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Arts and Entertainment Wednesday, Jun. 15, 2022 2 weeks ago

Writing is easy, but cooking is hard

How does a journalist with very few cooking skills get by when he's dropped into a Publix cooking class? He burns the bread.
by: Spencer Fordin A+E Editor

I confess. I'm the one who burnt the bread during a recent Publix cooking class.

But in my defense, those two pieces weren't charred beyond recognition.

They were lovingly blackened.

This reporter, an admitted amateur in the kitchen, recently had the bright idea of enrolling in a cooking class and getting his hands dirty at the art of making a meal. So I contacted Publix about the possibility of attending their grilling course and told them I was a beginning chef, and they said each of their hands-on courses were suitable for newbies.

The author didn't grill the fish but would gladly take credit if he could. (Photo: Spencer Fordin)

I showed up to the Publix location on University Parkway after a long work day, and Senior Managing Chef Jim Hendry greeted me and the rest of the class. He sat us down and gave us an overview of what we'd be doing that day, introduced us to his colleague Chef Michael McClure and then immediately deputized us as apprentice sous chefs.

The hands-on courses are limited to 12 people, which means that not everybody will get a turn at the grill.

But Hendry and McClure took turns running us through the prep work and the actual placing of food on fire.

Hendry told everybody to be careful with the knives because they're sharp, and he showed us where we would be taking dirty dishes when we were through with them. And then he gave us a talk about tasting things.

"We're going to be using some tasting spoons; We'll have some tasting opportunities along the way," said Hendry. "There's two rules with the tasting spoons. They're single-use; no double-dipping. And then they go directly into the garbage can."

The finished product: Steak with creamy gorgonzola mushrooms. (Photo: Spencer Fordin)

With that tip about tasting decorum out of the way, we started to assume our work stations. The kitchen was oriented to both Hendry and McClure; we would begin preparing one dish on one side of the kitchen, and then we'd move to listen to the other chef's instructions. And we'd be preparing a great many dishes with a great many ingredients.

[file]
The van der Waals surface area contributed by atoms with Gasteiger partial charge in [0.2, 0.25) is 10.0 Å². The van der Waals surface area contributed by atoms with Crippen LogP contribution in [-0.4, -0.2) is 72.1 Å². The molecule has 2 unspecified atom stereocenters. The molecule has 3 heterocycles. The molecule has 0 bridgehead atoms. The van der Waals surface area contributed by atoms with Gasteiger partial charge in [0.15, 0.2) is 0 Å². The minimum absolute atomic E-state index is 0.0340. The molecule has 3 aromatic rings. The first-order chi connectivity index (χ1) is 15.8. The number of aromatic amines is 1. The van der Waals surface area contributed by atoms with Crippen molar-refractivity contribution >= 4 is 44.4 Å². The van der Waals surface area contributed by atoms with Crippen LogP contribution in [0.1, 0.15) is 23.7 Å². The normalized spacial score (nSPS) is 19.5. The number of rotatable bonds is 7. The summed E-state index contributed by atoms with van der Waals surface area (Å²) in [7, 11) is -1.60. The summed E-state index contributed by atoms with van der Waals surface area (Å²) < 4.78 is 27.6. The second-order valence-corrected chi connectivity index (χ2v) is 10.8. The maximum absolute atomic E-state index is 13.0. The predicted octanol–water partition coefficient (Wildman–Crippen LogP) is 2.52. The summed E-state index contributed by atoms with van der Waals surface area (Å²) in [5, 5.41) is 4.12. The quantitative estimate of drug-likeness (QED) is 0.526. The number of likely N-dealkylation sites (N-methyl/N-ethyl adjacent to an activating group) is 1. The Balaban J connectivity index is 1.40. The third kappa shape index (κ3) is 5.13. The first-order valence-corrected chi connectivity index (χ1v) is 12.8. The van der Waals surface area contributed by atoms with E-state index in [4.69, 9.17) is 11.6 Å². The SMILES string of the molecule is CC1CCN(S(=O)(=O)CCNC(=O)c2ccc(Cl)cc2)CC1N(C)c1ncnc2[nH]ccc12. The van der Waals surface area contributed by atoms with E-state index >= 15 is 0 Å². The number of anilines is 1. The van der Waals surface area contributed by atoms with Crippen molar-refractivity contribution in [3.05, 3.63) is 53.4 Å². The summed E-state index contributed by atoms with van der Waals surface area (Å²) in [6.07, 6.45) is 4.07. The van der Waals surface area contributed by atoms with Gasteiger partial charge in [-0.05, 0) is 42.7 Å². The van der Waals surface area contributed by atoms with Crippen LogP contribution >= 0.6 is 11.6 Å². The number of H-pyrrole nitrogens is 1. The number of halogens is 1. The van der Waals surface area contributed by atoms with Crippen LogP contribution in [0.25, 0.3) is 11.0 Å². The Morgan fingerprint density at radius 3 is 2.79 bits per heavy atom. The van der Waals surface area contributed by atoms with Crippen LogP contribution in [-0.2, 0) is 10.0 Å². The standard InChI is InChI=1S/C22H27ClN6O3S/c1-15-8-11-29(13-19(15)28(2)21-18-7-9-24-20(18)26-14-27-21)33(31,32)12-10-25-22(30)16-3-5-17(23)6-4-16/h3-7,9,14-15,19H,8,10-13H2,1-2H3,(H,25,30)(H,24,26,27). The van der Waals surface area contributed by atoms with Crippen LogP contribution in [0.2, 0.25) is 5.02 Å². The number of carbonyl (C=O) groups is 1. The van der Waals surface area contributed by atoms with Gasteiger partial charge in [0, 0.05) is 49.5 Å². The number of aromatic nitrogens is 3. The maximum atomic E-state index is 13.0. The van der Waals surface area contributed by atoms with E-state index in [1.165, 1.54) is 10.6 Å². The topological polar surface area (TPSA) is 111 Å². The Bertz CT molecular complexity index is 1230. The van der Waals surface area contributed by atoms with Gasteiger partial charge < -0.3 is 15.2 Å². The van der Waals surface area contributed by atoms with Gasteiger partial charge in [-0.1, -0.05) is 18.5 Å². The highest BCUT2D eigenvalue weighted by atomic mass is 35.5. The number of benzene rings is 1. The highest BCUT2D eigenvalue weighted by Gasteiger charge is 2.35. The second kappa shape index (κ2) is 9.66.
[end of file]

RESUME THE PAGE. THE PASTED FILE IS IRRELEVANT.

Mostly, that meant the less sexy work of preparing marinades. We stripped parsley and we chopped garlic and shallots for the olive tapenade, and we combined anchovies, arugula, cheese and vinegar for a chicken marinade. We chopped onions and garlic for a fish marinade, and we prepared a cheesy gorgonzola mushroom topping for our steaks.

McClure, preparing the steaks, gave us instructions for how to cook them perfectly at home using a meat thermometer.

"Sometimes, you touch a steak and you don't really know what's going on in the middle," he said. "This is your key, guys:  Cooking it to temperature. It's 100 or 125 degrees for medium rare, bring it up to 135 or 140 degrees for medium."

McClure cautioned that it isn't an exact science, and he said one of the most important parts of cooking a steak is removing it from the heat source. You want to sear it, but you also want to let it rest.

"Always let your meat rest before you slice it because that's going to keep all the juices from just pouring right out," he said. "Then you wind up with a big pool on your cutting board and your meat's dry. When you let it rest, it often comes up five to ten degrees. If you are going for a specific temperature, remember, it's going to still cook while it's resting."

We had time, not only to taste the things we had just made, but also to move back to the next cooking station. The steak was resting while we worked on the fish, and Hendry gave a demonstration on how to cut the fish. Earlier, he had shown us how to properly chop vegetables by gripping the bottom of the knife securely and letting the heel do most of the work.

Time on the grill was a coveted resource; one of my classmates got to grill the steaks, and another classmate was assigned the task of grilling the chicken. Yet another classmate would handle the fish, and one got to grill halloumi cheese.

But who did they tap to grill the bread for our avocado toast? This guy.

I wish I could tell you that I was smooth behind the grill, that I seamlessly morphed into Emeril Lagasse. 

But that would be a lie. 

See that toast? Your author grilled it. (Photo: Spencer Fordin)

Armed with tongs, I spread the toast out over the grilling surface. The grill could fit about a dozen of them. And then I started waiting. I investigated whether the pieces on the edges of the grill had cooked. And they hadn't.

Then I looked at the pieces on the grill's hot spot. Holy cow! That side is already charred!

That happened twice; and we threw away both burnt pieces. But then I got the rhythm. I had some other brief coordination problems on the grill; I dropped one perfectly cooked piece of toast onto a vacant burner by accident and fished it out.

By the time I had cooked all of the toast for our dish, my classmates were giving me side-eye.

But they gleefully cheered when I served the last piece of toast and surrendered the tongs.

And I considered that a victory.

Soon, we were sitting down and sampling all that we had made. It was a full meal with grilled chicken and truffle-accented pasta, herb-marinated grilled fish, a perfect grilled ribeye steak and a grilled cheese avocado toast.

We knew exactly what went into cooking it, because we had prepared it with our own hands. We had walked into the Publix kitchen as strangers, but we left with a full belly, a doggy bag and most importantly a sense of fulfillment.


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